Ishak also directs her actors to act for the proximity of Zoom. Framed in a perpetual closeup, actors can borrow from the intimacy of film, making small choices go farther. The key has been to focus on the actor’s eyes. “The way that you can tell what someone’s thinking is seeing their eyes,” says Ishak. “Keeping the text at the very top of the screen where the camera lives has been super helpful, because I’m able to give the audience my eyes.”
Despite the technique which Ishak has developed for Zoom actors, she still believes that Zoom theatre is best for development work rather than full blown performances. “You can’t stage a play on Zoom. You just can’t,” said Ishak. “Zoom theatre is best for focusing on the words, developing a script, and being able to create more opportunities for folks who have never written before to develop their work.” Still, the Zoom development process leaves physical staging to be desired, “We’re in the middle of talking about whether we should pause until we can be in person for some of the development projects I’ve been working on. I do think if you’re going to create an alive medium, there needs to be some workshopping in a live space.”
While some artists, like Ishak, are focusing on development work, others have had some success presenting plays that embrace—or at least cleave to—the virtual setting. Actor-playwright Aaron Lockman directed their original play Gun on the Desk, a science-fiction political thriller, with The Point Theatre Project in April via Zoom. The play included several scenes where characters speak through computers, which worked seamlessly with the Zoom format. Moreover, the play shared some uncanny similarities with the present situation. In the first act, fearing an alien invasion, the human colony in which the play is set issues a stay-at-home order. The play was written a few years back, so its resonances with the present moment were unintentional, but effective; as Lockman notes, “Zoom lends itself really well to a feeling of claustrophobia.”
Lockman sees the potential of Zoom to democratize both theatre-making and consuming. Their play was streamed to Facebook, where it received a few hundred views from people who otherwise would have not been able to see the production. “Usually audience members have to be available that night, but if they were interested, they could have watched the play for two weeks,” says Lockman. “It left a very wide window.” From a producing standpoint, as long as somebody on the production team has a paid Zoom account, there would be no outlay to book a venue for performances—one of the largest expenses and barriers for early career playwrights like Lockman to showcase their work.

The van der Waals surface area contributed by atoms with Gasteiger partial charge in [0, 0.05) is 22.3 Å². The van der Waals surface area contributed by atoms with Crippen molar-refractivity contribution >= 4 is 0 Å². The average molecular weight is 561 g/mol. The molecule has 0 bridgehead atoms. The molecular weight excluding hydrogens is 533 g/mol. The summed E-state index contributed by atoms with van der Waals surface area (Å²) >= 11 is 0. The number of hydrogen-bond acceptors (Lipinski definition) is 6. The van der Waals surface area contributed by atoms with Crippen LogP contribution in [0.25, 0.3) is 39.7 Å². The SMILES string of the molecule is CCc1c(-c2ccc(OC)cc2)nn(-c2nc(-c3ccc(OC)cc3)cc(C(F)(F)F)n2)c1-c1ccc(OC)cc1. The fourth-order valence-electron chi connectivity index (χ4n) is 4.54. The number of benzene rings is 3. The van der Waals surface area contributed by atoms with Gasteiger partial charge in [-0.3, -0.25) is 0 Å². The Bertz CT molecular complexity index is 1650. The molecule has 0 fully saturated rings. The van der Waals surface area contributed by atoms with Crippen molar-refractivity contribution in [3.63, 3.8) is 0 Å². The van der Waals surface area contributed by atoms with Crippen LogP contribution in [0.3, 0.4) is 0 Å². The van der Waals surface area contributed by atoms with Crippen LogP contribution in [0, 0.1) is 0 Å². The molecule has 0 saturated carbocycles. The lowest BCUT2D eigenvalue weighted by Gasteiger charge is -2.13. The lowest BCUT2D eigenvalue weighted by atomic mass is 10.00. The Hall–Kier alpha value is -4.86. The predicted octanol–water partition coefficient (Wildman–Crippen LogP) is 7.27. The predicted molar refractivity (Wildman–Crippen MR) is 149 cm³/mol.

Until more plays are specifically written for Zoom’s claustrophobic environment, its use beyond development work remains limited. However, because it offers independent artists an inexpensive way to develop and produce their work for a wide audience, it seems unlikely that Zoom theatre will disappear after the pandemic and could even become a frequently used tool for aspiring playwrights.
The 2020-21 Season Ahead
Institutions, unlike individual artists, face a different challenge: programming a yearlong season which will entertain their subscribers, bring in sufficient revenue, and attract new audiences. Some theatres, such as Raven Theatre, have chosen to delay the start of their 2020-21 season in hopes of staging live, distant performances in the early months of 2021. Others still, such as Jackalope Theatre Company and Court, are planning to embrace the virtual medium.
Jackalope Theatre Company was one of the first theatres to announce its virtual season back in July. Recognizing that Zoom fails to capture the mystique of a live performance, Jackalope canceled its originally planned 2021 season and plans to use the upcoming year for developing new plays and offering audiences a window into the company’s process.
Incoming artistic director Kaiser Ahmed has chosen to use this season to evaluate Jackalope’s trajectory. “We’re looking at how our past, present, and the future all kind of converge and then letting that be a driving factor of our season,” says Ahmed.
The company’s programming reflects all three of those time periods. In honor of its past, Jackalope will release archival footage of past performances accompanied by artist commentary. Meanwhile, its Living Newspaper initiative will release short plays based on current events throughout the year, speaking to the present.
The flagship programming, however, is Jackalope’s future-facing work: its New Frontier Series. The series will develop four full-length works by playwrights Terry Guest, Daria Miyeko Marinelli, Omer Abbas Salem, and Calamity West. Audiences will have the chance to peer into the playwrights’ processes through panel discussions, interviews, table readings, and final workshop readings in April and May.